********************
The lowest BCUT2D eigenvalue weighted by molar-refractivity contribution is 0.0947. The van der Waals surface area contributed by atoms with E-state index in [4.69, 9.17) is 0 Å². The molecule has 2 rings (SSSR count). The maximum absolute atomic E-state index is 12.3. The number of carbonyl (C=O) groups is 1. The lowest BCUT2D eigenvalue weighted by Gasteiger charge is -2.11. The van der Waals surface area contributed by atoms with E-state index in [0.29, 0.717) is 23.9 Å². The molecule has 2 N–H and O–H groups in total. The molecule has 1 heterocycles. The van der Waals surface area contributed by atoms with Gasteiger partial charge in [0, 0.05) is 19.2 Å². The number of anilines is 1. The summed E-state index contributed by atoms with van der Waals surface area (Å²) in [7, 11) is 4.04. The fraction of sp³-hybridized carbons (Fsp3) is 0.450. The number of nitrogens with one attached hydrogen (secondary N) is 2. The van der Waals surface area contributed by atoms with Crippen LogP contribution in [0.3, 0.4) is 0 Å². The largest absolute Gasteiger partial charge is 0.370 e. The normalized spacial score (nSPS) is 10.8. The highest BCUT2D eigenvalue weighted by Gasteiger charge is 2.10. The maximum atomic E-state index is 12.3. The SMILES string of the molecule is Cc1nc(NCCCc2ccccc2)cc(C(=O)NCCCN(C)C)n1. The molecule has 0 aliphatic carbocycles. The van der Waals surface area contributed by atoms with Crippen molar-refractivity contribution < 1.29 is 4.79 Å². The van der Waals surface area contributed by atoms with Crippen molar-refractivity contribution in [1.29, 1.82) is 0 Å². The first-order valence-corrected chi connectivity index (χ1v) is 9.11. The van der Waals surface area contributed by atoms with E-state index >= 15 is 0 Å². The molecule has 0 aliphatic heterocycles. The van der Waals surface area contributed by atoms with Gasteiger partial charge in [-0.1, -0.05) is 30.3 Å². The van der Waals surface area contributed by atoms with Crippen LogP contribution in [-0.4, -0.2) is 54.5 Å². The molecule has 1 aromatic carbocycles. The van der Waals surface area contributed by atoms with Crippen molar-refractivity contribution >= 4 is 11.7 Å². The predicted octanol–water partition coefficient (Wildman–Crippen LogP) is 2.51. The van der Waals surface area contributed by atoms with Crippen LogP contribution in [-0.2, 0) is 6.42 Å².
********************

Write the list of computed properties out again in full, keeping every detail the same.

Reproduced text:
The lowest BCUT2D eigenvalue weighted by molar-refractivity contribution is 0.0947. The van der Waals surface area contributed by atoms with E-state index in [4.69, 9.17) is 0 Å². The molecule has 2 rings (SSSR count). The maximum absolute atomic E-state index is 12.3. The number of carbonyl (C=O) groups is 1. The lowest BCUT2D eigenvalue weighted by Gasteiger charge is -2.11. The van der Waals surface area contributed by atoms with E-state index in [0.29, 0.717) is 23.9 Å². The molecule has 2 N–H and O–H groups in total. The molecule has 1 heterocycles. The van der Waals surface area contributed by atoms with Gasteiger partial charge in [0, 0.05) is 19.2 Å². The number of anilines is 1. The summed E-state index contributed by atoms with van der Waals surface area (Å²) in [7, 11) is 4.04. The fraction of sp³-hybridized carbons (Fsp3) is 0.450. The number of nitrogens with one attached hydrogen (secondary N) is 2. The van der Waals surface area contributed by atoms with Crippen LogP contribution in [0.3, 0.4) is 0 Å². The largest absolute Gasteiger partial charge is 0.370 e. The normalized spacial score (nSPS) is 10.8. The highest BCUT2D eigenvalue weighted by Gasteiger charge is 2.10. The maximum atomic E-state index is 12.3. The SMILES string of the molecule is Cc1nc(NCCCc2ccccc2)cc(C(=O)NCCCN(C)C)n1. The molecule has 0 aliphatic carbocycles. The van der Waals surface area contributed by atoms with Crippen molar-refractivity contribution < 1.29 is 4.79 Å². The van der Waals surface area contributed by atoms with Crippen molar-refractivity contribution in [1.29, 1.82) is 0 Å². The first-order valence-corrected chi connectivity index (χ1v) is 9.11. The van der Waals surface area contributed by atoms with E-state index >= 15 is 0 Å². The molecule has 0 aliphatic heterocycles. The van der Waals surface area contributed by atoms with Gasteiger partial charge in [-0.1, -0.05) is 30.3 Å². The van der Waals surface area contributed by atoms with Crippen LogP contribution in [-0.4, -0.2) is 54.5 Å². The molecule has 1 aromatic carbocycles. The van der Waals surface area contributed by atoms with Crippen molar-refractivity contribution >= 4 is 11.7 Å². The predicted octanol–water partition coefficient (Wildman–Crippen LogP) is 2.51. The van der Waals surface area contributed by atoms with Crippen LogP contribution in [-0.2, 0) is 6.42 Å².